Boston United's York Street ground had been on the danger list as far as them getting a new ground for a while now. Fellow hopper Chris was really keen to do it and despite me having been there a couple of times, I hadn't really got any decent pictures or done a proper blog, so I was keen to do it as well. With Chris being busy on Tuesdays and Saturdays normally though, this was easier said than done. Eventually, though, a date came up that was mutually agreeable and we'd had this planned in for a few months before actually doing it. I'd had a late night on the day before the game and so didn't wake up until 9.40. With me due to meet Chris at 11, I had to get my skates on. I had a quick wash and slung some clothes on. I still needed breakfast and so text Chris to tell him I'd be there at 11.15. The original plan was to go to Subway for a breakfast sub but there were so many dawdlers on the road I had to settle for some Creme Egg Twisted sweets and some Irn Bru. I did have the bonus of picking up a couple of ciders that I'd not had before. I got to Chris bang on time and soon we were on the way.

It was generally a decent journey and we were in Boston around two hours later. Initially, the plan was to park in a side street, but a load of new parking restrictions had been added since Google Street View took their photos. Instead, we headed back into town and paid £3 for 4 hours parking. First stop was The Moon Under Water, the town's Wetherspoons. It was far from the best in the chain with no real cider but I wanted to have the Caledonian Burger that was a special for Burns week. It was delicious, especially with me doubling up the burger. This was washed down with a pint of Strongbow with Chris not drinking due to having stomach ulcers diagnosed. After a stroll around the town to get various pictures, we headed to the ground, paying £13 entry. And what a ground it was, full of character. It was good to get some pictures from a different perspective. It was a shame that the ground was split up, especially with the crowd only being 885 (including 25 from Leamington) but I still managed to get in half of one of the stands behind the goal as well as watching the game from along the side. As for the game itself, Leamington started brightly and they grabbed a deserved lead, thanks to sloppy defending from Boston. The hosts then laid siege to the visitors' goal, equalising through a penalty before halftime and having a couple of goals ruled out for offside later on. The match report from the Non-League Paper is below, but overall Leamington defended gamely and Boston were very unlucky not to win. We got back to the car at 5.10, putting on Wycombe Sound over my phone so that I could listen to all our local games as well as the Wycombe report - happily, they had won 1-0 at Bristol Rovers. This gave way to the 606 phone in which kept us entertained on the way home. I dropped Chris off at 7, getting home an hour later. The rest of the evening was spent catching up on things including typing this blog, sorting photos and looking at potential new cars before a cracking Match Of The Day came on at 10.20.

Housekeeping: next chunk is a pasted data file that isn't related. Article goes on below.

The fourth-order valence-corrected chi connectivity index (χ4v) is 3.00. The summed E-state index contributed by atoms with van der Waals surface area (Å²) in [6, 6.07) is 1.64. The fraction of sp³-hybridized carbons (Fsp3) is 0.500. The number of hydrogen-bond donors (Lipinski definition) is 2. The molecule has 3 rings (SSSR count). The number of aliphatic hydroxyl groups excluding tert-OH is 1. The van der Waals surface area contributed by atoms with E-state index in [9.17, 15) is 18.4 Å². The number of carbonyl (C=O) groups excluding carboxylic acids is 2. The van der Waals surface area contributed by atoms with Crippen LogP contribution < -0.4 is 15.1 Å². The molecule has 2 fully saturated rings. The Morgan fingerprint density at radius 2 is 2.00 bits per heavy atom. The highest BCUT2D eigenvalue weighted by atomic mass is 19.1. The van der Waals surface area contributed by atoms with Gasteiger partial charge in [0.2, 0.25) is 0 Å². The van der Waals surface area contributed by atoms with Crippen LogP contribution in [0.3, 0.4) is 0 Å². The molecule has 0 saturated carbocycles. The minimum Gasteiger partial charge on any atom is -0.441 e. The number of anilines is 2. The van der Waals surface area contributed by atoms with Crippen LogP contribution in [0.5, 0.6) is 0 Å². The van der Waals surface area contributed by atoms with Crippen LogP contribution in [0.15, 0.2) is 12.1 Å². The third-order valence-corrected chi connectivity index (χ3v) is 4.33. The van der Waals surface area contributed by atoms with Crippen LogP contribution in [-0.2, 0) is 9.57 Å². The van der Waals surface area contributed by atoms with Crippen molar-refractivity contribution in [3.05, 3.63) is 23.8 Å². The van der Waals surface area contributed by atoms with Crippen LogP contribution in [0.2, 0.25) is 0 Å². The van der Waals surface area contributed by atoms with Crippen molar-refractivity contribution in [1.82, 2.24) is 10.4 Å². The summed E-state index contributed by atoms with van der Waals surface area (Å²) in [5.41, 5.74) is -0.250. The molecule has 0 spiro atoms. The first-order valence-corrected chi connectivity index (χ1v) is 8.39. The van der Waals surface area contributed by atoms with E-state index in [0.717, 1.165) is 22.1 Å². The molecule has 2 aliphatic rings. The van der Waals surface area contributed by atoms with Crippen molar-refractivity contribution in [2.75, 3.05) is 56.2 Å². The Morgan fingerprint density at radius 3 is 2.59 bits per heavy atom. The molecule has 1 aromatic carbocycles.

YORK STREET is one of the best grounds in non-league football, having seen service in the Football League and been a firm favourite of non-league fans. The main stand has space for around 1300 and aside from a couple of pillars offers good views. The York Street Stand has seating for 500 at the back, plus a smaller 1000 capacity terrace in front - this is given to away fans with small followings if the ground is segregated. The Spayne Road Stand is a decent sized side terrace holding around 2000 whilst behind the other goal is the Town End which is a large terrace with a capacity of over 2,000. The ground was once rated as holding 14,000 when Wycombe were in the Conference but now, due to ever-increasing safety regulations, its set at 6,778. It's definitely worth visiting, especially as it is due to be replaced in the next few years.

The tea bar offers a good range of items at decent prices. I didn't check out the bar but the clubshop was fairly small with no old programmes. There's plenty of places within a couple of minutes of the ground including a pub and a sit-down chip shop. The town is a 5-minute walk away and has a decent range of places. Parking at the ground is quite limited with restrictions on street parking near the ground though there are plenty of pay and display car parks near the ground with Pescod Street being amongst the cheapest - around £3 for 4 hours.